The problem here — in what I call the Social Token Paradox — is that with this mental model, tokenized communities are incentivized to uphold exclusivity. Let’s work backwards: if you want your community to be valuable, you need your community’s token to go up in price. This makes sense, sure. But to make the token go up in price, you have two choices: you can either increase the price of the token, or you can decrease the number of tokens available to prospective members. Either way, this restricts access to the community and promotes exclusivity, codifying and enforcing a level of scarcity that feels almost at odds with web3’s vision of a truly open Internet.
Some corporations have convinced you, that provided on Ethereum, NFTs are unique and secure and would solely belong to you if you chose to purchase them. Well… surprise: this is nothing but a carefully constructed hoax to make you feel “privileged” by owning a digital art piece. Your trust is being abused and you are being played without even realizing it. You see, because of your blind fascination with these Tokens, you have forgotten what makes up the true valuation of art. You deserve to know the truth and make a decision on your own. Your support of NFT makes modern-day digital artists believe that it is becoming the only way to be appreciated through their work, when in reality they are being blindly involved in a Ponzi scheme.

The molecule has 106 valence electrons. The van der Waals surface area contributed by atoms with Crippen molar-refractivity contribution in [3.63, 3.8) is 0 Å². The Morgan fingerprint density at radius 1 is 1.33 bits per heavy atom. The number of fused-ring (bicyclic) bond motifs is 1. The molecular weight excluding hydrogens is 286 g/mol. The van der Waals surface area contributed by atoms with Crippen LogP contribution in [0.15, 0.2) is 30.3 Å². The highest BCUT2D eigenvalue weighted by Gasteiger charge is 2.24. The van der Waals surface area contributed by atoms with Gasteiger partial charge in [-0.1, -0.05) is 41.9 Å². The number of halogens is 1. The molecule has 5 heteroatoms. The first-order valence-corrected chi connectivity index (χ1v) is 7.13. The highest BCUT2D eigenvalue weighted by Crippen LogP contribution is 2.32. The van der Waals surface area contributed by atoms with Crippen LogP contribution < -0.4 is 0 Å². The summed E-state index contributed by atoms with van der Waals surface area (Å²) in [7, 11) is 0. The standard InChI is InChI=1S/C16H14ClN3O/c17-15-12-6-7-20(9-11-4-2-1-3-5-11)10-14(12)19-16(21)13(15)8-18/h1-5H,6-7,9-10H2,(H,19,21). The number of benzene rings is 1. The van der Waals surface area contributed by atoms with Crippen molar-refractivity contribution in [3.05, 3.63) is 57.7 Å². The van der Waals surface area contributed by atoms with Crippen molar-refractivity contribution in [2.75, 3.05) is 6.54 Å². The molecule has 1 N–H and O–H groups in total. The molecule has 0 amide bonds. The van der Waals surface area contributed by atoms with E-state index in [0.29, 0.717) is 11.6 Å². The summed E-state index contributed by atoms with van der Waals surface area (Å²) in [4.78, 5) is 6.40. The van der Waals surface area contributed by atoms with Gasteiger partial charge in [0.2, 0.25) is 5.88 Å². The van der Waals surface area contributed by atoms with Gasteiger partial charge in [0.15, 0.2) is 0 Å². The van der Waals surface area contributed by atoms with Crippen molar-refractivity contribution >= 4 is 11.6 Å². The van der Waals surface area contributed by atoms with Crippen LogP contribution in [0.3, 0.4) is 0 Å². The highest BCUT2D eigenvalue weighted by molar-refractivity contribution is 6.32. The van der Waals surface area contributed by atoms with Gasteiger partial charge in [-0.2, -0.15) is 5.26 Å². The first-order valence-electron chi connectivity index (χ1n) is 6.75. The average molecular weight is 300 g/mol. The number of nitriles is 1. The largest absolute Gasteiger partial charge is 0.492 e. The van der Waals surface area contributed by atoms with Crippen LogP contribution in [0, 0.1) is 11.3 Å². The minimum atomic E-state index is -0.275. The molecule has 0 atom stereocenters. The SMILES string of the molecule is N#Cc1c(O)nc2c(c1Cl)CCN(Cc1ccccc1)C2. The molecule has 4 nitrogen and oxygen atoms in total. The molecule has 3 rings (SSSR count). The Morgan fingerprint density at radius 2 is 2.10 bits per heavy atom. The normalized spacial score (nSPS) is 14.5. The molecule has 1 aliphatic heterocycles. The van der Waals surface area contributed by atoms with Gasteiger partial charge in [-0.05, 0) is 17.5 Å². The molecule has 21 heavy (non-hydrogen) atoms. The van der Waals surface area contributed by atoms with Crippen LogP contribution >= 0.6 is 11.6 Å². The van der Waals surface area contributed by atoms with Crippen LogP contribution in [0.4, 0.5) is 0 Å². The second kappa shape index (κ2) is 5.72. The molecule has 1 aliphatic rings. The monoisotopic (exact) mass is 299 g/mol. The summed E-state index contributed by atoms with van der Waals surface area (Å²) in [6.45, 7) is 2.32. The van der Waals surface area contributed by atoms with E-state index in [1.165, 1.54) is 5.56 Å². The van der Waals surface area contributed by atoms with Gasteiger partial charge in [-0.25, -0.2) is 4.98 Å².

Artists whose work uses generative adversarial networks (GANs)— algorithms that pit computers against each other to produce original machine-made output approximating the human-made training data—have turned to crypto platforms not only to sell their work, but also to explore ways of critically and creatively engaging the blockchain.
Five NFTs of Andy Warhol’s work have just sold for an eye-watering $3.4 million at auction.
Bright, colourful digital-only art that is selling for millions – who wouldn’t be intrigued?
But my first experience of investing in this world was a nightmare – with far too much time, money and stress wasted on… well, not very much.
Because an NFT doesn’t have a physical representation like a painting, it exists only as a digital asset.
So all I was paying for was a record of ownership – basically, to have my number displayed on a website next to a cartoon cat.